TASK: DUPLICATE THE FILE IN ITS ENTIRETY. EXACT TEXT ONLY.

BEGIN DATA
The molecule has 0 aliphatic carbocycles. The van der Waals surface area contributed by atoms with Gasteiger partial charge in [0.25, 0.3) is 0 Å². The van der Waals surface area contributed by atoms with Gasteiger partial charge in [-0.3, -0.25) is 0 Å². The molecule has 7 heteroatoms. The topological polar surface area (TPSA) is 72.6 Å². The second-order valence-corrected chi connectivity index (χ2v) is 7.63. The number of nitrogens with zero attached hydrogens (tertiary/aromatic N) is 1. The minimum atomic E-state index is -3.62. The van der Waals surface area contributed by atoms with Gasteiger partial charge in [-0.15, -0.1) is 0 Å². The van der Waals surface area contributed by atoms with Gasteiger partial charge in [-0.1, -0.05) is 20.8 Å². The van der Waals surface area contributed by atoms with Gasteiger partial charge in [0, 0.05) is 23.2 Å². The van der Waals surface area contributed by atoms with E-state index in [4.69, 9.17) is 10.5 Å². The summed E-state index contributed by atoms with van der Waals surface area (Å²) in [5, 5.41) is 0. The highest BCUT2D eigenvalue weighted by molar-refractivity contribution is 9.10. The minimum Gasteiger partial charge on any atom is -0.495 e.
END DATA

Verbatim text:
The molecule has 0 aliphatic carbocycles. The van der Waals surface area contributed by atoms with Gasteiger partial charge in [0.25, 0.3) is 0 Å². The van der Waals surface area contributed by atoms with Gasteiger partial charge in [-0.3, -0.25) is 0 Å². The molecule has 7 heteroatoms. The topological polar surface area (TPSA) is 72.6 Å². The second-order valence-corrected chi connectivity index (χ2v) is 7.63. The number of nitrogens with zero attached hydrogens (tertiary/aromatic N) is 1. The minimum atomic E-state index is -3.62. The van der Waals surface area contributed by atoms with Gasteiger partial charge in [-0.15, -0.1) is 0 Å². The van der Waals surface area contributed by atoms with Gasteiger partial charge in [-0.1, -0.05) is 20.8 Å². The van der Waals surface area contributed by atoms with Gasteiger partial charge in [0, 0.05) is 23.2 Å². The van der Waals surface area contributed by atoms with E-state index in [4.69, 9.17) is 10.5 Å². The summed E-state index contributed by atoms with van der Waals surface area (Å²) in [5, 5.41) is 0. The highest BCUT2D eigenvalue weighted by molar-refractivity contribution is 9.10. The minimum Gasteiger partial charge on any atom is -0.495 e.